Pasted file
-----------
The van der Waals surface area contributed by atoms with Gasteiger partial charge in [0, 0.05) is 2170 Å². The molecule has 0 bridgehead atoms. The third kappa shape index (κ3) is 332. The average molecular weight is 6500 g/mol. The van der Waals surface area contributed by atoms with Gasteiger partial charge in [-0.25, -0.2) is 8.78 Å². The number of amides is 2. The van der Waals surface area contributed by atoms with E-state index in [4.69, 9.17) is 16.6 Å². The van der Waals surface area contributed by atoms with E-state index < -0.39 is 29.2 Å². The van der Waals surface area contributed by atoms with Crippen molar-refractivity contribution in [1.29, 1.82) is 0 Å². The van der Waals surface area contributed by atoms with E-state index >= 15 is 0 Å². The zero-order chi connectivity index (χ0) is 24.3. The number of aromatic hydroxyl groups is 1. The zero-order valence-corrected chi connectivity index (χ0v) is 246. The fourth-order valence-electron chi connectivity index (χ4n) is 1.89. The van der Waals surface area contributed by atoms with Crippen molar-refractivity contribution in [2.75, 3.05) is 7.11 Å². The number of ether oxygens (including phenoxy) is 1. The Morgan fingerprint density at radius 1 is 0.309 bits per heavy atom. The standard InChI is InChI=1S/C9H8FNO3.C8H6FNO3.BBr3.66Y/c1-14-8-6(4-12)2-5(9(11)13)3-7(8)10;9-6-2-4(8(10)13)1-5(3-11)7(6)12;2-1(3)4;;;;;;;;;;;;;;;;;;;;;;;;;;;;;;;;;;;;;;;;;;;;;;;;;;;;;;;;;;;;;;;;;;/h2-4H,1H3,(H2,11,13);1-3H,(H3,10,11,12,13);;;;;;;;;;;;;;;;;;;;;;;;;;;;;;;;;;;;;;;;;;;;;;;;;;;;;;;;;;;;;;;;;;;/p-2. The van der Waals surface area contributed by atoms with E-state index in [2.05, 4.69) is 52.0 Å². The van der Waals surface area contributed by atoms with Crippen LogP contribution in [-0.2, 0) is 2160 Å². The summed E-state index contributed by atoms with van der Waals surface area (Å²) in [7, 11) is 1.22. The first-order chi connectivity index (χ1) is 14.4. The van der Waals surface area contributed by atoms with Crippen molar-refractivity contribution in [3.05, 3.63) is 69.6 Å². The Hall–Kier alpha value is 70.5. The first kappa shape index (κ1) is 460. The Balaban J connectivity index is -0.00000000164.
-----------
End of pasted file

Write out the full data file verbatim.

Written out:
The van der Waals surface area contributed by atoms with Gasteiger partial charge in [0, 0.05) is 2170 Å². The molecule has 0 bridgehead atoms. The third kappa shape index (κ3) is 332. The average molecular weight is 6500 g/mol. The van der Waals surface area contributed by atoms with Gasteiger partial charge in [-0.25, -0.2) is 8.78 Å². The number of amides is 2. The van der Waals surface area contributed by atoms with E-state index in [4.69, 9.17) is 16.6 Å². The van der Waals surface area contributed by atoms with E-state index < -0.39 is 29.2 Å². The van der Waals surface area contributed by atoms with Crippen molar-refractivity contribution in [1.29, 1.82) is 0 Å². The van der Waals surface area contributed by atoms with E-state index >= 15 is 0 Å². The zero-order chi connectivity index (χ0) is 24.3. The number of aromatic hydroxyl groups is 1. The zero-order valence-corrected chi connectivity index (χ0v) is 246. The fourth-order valence-electron chi connectivity index (χ4n) is 1.89. The van der Waals surface area contributed by atoms with Crippen molar-refractivity contribution in [2.75, 3.05) is 7.11 Å². The number of ether oxygens (including phenoxy) is 1. The Morgan fingerprint density at radius 1 is 0.309 bits per heavy atom. The standard InChI is InChI=1S/C9H8FNO3.C8H6FNO3.BBr3.66Y/c1-14-8-6(4-12)2-5(9(11)13)3-7(8)10;9-6-2-4(8(10)13)1-5(3-11)7(6)12;2-1(3)4;;;;;;;;;;;;;;;;;;;;;;;;;;;;;;;;;;;;;;;;;;;;;;;;;;;;;;;;;;;;;;;;;;/h2-4H,1H3,(H2,11,13);1-3H,(H3,10,11,12,13);;;;;;;;;;;;;;;;;;;;;;;;;;;;;;;;;;;;;;;;;;;;;;;;;;;;;;;;;;;;;;;;;;;/p-2. The van der Waals surface area contributed by atoms with E-state index in [2.05, 4.69) is 52.0 Å². The van der Waals surface area contributed by atoms with Crippen LogP contribution in [-0.2, 0) is 2160 Å². The summed E-state index contributed by atoms with van der Waals surface area (Å²) in [7, 11) is 1.22. The first-order chi connectivity index (χ1) is 14.4. The van der Waals surface area contributed by atoms with Crippen molar-refractivity contribution in [3.05, 3.63) is 69.6 Å². The Hall–Kier alpha value is 70.5. The first kappa shape index (κ1) is 460. The Balaban J connectivity index is -0.00000000164.